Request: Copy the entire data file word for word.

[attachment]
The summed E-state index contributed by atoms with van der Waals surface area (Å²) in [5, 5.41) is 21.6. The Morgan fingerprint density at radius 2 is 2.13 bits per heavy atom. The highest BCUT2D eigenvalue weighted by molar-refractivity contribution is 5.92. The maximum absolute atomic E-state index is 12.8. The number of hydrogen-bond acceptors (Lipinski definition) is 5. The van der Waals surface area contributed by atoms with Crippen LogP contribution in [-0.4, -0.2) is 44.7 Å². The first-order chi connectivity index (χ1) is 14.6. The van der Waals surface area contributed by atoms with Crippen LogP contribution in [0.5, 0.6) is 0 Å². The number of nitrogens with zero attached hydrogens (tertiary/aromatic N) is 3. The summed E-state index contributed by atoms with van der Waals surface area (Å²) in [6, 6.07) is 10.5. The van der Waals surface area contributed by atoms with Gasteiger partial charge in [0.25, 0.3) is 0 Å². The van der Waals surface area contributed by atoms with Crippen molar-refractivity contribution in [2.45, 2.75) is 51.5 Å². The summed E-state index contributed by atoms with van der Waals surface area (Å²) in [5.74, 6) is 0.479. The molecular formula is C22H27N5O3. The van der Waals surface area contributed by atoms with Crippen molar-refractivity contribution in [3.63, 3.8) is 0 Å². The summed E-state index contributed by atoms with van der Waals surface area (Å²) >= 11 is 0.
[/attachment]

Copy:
The summed E-state index contributed by atoms with van der Waals surface area (Å²) in [5, 5.41) is 21.6. The Morgan fingerprint density at radius 2 is 2.13 bits per heavy atom. The highest BCUT2D eigenvalue weighted by molar-refractivity contribution is 5.92. The maximum absolute atomic E-state index is 12.8. The number of hydrogen-bond acceptors (Lipinski definition) is 5. The van der Waals surface area contributed by atoms with Crippen LogP contribution in [-0.4, -0.2) is 44.7 Å². The first-order chi connectivity index (χ1) is 14.6. The van der Waals surface area contributed by atoms with Crippen LogP contribution in [0.5, 0.6) is 0 Å². The number of nitrogens with zero attached hydrogens (tertiary/aromatic N) is 3. The summed E-state index contributed by atoms with van der Waals surface area (Å²) in [6, 6.07) is 10.5. The van der Waals surface area contributed by atoms with Gasteiger partial charge in [0.25, 0.3) is 0 Å². The van der Waals surface area contributed by atoms with Crippen molar-refractivity contribution in [2.45, 2.75) is 51.5 Å². The summed E-state index contributed by atoms with van der Waals surface area (Å²) in [5.74, 6) is 0.479. The molecular formula is C22H27N5O3. The van der Waals surface area contributed by atoms with Crippen molar-refractivity contribution in [3.63, 3.8) is 0 Å². The summed E-state index contributed by atoms with van der Waals surface area (Å²) >= 11 is 0.